Terry L. Steinhart, Field Specialist/Swine, Southeast Area
Roughly 50 million tons of manure is produced annually in Iowa. Land application provides one of the best alternatives for utilizing manure from livestock. Manure is not harmful when applied to land according to plant needs and in a way that prevents movement into surface water and ground waters. Manure provides essential crop nutrients and increases the organic matter in the soil. Increased organic matter improves soil tilth and increases the soils water holding capacity. Animal manure contains nitrogen, phosphorus, and potassium needed for healthy plant growth. If these nutrients are applied in excess of crop needs, either from manure or commercial fertilizer sources, they can build up in the soil and potentially cause soil nutrient imbalance concerns or move offsite to cause water quality concerns.
The Iowa Department of Natural Resources (IDNR) is the regulatory agency charged with enforcing manure management laws the Iowa Legislature has passed. Three major bills have been passed since 1995 that govern livestock and poultry facilities in Iowa. House File 519 was passed in 1995 and required manure management plans for new confinement facilities.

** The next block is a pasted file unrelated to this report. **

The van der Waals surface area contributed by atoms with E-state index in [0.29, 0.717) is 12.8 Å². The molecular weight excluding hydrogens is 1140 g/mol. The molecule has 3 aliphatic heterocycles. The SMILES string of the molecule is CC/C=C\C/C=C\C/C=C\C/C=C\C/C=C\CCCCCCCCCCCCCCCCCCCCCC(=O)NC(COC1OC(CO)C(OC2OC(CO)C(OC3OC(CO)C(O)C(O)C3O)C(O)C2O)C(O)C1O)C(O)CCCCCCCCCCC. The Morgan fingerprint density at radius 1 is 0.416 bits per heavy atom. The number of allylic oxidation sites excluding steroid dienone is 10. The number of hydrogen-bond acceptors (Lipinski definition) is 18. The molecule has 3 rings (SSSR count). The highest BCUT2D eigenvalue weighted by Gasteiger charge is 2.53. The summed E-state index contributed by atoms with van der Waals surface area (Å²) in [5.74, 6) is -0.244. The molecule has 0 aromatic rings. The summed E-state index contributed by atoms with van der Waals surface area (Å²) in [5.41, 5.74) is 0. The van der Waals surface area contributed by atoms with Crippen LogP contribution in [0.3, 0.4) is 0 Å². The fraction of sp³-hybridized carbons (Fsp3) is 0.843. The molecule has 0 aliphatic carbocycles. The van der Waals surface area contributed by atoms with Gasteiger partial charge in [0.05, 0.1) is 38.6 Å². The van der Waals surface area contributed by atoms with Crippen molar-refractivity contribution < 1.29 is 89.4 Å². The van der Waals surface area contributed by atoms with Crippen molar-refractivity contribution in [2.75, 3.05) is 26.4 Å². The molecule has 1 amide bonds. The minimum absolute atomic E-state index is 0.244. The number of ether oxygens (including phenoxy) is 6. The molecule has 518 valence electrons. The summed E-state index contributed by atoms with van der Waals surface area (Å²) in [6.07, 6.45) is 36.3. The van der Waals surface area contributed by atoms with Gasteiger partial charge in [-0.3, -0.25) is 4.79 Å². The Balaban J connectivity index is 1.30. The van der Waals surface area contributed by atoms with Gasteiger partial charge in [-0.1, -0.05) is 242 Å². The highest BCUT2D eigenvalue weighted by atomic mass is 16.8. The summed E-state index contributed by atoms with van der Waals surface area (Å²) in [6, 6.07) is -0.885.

In 1998 House File 2494 passed, requiring more manure management plans; adding separation distances between land application of manure and certain buildings, public use areas and protected waters such as wellheads; and requiring manure applicators to be certified to land apply manure.
In April 2002, the third major livestock bill, Senate File 2293 was enacted. This 69-page bill added some additional separation distances between land application of manure and protected areas, and increased some separation distances.
Iowa State University Extension state and field specialist develops and delivers the program to certify commercial and private manure applicators.
This evaluation information pertains to three locations that I helped deliver the program. One hundred percent of the participants said that the information on rules update and manure sampling strategies was either good to excellent. Eighty eight percent of the participants said the information on feed management and biofilters was good to excellent.
Eighty percent of the participants agreed with the statement that the information presented was useful for their farm operation. Ninety seven percent of the participants agreed with the statement that the presenters were prepared and knowledgeable.
Thirty one of forty participants said that as a result of MAC training they either adopted or plan to adopt a manure sampling plan.
March 10, 2006
103 - Nutrient Management
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July 8, 2006
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